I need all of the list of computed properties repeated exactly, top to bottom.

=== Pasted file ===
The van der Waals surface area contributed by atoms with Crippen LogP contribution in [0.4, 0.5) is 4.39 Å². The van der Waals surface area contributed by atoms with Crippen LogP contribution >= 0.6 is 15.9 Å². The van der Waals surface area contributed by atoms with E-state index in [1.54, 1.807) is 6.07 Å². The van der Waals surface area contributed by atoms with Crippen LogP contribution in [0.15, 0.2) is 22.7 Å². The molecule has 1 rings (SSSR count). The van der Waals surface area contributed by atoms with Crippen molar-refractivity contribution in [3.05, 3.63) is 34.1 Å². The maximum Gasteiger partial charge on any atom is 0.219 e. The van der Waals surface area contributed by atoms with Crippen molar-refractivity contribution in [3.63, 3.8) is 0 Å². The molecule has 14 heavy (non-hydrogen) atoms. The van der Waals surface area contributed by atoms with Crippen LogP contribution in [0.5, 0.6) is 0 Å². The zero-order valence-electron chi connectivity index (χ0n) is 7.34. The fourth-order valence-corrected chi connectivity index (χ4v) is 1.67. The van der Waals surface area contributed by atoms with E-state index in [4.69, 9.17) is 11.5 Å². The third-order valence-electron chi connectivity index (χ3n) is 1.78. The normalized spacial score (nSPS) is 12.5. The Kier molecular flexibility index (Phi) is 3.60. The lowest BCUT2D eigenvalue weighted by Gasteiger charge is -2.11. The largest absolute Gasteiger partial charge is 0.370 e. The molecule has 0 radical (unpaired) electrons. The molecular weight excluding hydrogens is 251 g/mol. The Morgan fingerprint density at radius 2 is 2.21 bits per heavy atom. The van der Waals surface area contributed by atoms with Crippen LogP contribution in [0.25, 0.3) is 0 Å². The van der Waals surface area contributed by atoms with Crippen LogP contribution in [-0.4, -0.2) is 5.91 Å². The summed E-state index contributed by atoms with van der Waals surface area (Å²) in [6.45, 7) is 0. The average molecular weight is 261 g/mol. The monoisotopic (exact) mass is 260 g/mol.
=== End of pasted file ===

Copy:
The van der Waals surface area contributed by atoms with Crippen LogP contribution in [0.4, 0.5) is 4.39 Å². The van der Waals surface area contributed by atoms with Crippen LogP contribution >= 0.6 is 15.9 Å². The van der Waals surface area contributed by atoms with E-state index in [1.54, 1.807) is 6.07 Å². The van der Waals surface area contributed by atoms with Crippen LogP contribution in [0.15, 0.2) is 22.7 Å². The molecule has 1 rings (SSSR count). The van der Waals surface area contributed by atoms with Crippen molar-refractivity contribution in [3.05, 3.63) is 34.1 Å². The maximum Gasteiger partial charge on any atom is 0.219 e. The van der Waals surface area contributed by atoms with Crippen molar-refractivity contribution in [3.63, 3.8) is 0 Å². The molecule has 14 heavy (non-hydrogen) atoms. The van der Waals surface area contributed by atoms with Crippen LogP contribution in [0.5, 0.6) is 0 Å². The zero-order valence-electron chi connectivity index (χ0n) is 7.34. The fourth-order valence-corrected chi connectivity index (χ4v) is 1.67. The van der Waals surface area contributed by atoms with E-state index in [4.69, 9.17) is 11.5 Å². The third-order valence-electron chi connectivity index (χ3n) is 1.78. The normalized spacial score (nSPS) is 12.5. The Kier molecular flexibility index (Phi) is 3.60. The lowest BCUT2D eigenvalue weighted by Gasteiger charge is -2.11. The largest absolute Gasteiger partial charge is 0.370 e. The molecule has 0 radical (unpaired) electrons. The molecular weight excluding hydrogens is 251 g/mol. The Morgan fingerprint density at radius 2 is 2.21 bits per heavy atom. The van der Waals surface area contributed by atoms with Crippen LogP contribution in [0.25, 0.3) is 0 Å². The van der Waals surface area contributed by atoms with Crippen LogP contribution in [-0.4, -0.2) is 5.91 Å². The summed E-state index contributed by atoms with van der Waals surface area (Å²) in [6.45, 7) is 0. The average molecular weight is 261 g/mol. The monoisotopic (exact) mass is 260 g/mol.